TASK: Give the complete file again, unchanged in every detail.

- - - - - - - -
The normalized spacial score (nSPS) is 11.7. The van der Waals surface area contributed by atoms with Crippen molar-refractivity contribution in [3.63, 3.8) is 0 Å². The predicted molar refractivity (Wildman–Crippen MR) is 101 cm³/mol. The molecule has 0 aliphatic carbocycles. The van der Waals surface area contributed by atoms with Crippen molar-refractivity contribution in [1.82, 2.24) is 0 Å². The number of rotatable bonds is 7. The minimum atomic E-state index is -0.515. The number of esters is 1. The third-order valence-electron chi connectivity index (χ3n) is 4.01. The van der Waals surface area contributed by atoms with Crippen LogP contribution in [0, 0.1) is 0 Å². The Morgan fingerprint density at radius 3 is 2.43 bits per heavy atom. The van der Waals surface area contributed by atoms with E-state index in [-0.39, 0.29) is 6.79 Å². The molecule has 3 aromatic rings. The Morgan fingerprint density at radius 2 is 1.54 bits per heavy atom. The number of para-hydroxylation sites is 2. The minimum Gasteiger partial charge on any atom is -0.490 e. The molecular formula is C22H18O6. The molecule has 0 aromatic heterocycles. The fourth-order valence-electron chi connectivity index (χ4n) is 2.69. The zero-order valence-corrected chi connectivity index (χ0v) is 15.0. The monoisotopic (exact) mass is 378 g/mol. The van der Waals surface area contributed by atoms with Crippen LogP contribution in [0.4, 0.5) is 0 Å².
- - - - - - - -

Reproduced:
The normalized spacial score (nSPS) is 11.7. The van der Waals surface area contributed by atoms with Crippen molar-refractivity contribution in [3.63, 3.8) is 0 Å². The predicted molar refractivity (Wildman–Crippen MR) is 101 cm³/mol. The molecule has 0 aliphatic carbocycles. The van der Waals surface area contributed by atoms with Crippen molar-refractivity contribution in [1.82, 2.24) is 0 Å². The number of rotatable bonds is 7. The minimum atomic E-state index is -0.515. The number of esters is 1. The third-order valence-electron chi connectivity index (χ3n) is 4.01. The van der Waals surface area contributed by atoms with Crippen LogP contribution in [0, 0.1) is 0 Å². The Morgan fingerprint density at radius 3 is 2.43 bits per heavy atom. The van der Waals surface area contributed by atoms with E-state index in [-0.39, 0.29) is 6.79 Å². The molecule has 3 aromatic rings. The Morgan fingerprint density at radius 2 is 1.54 bits per heavy atom. The number of para-hydroxylation sites is 2. The minimum Gasteiger partial charge on any atom is -0.490 e. The molecular formula is C22H18O6. The molecule has 0 aromatic heterocycles. The fourth-order valence-electron chi connectivity index (χ4n) is 2.69. The zero-order valence-corrected chi connectivity index (χ0v) is 15.0. The monoisotopic (exact) mass is 378 g/mol. The van der Waals surface area contributed by atoms with Crippen LogP contribution in [0.4, 0.5) is 0 Å².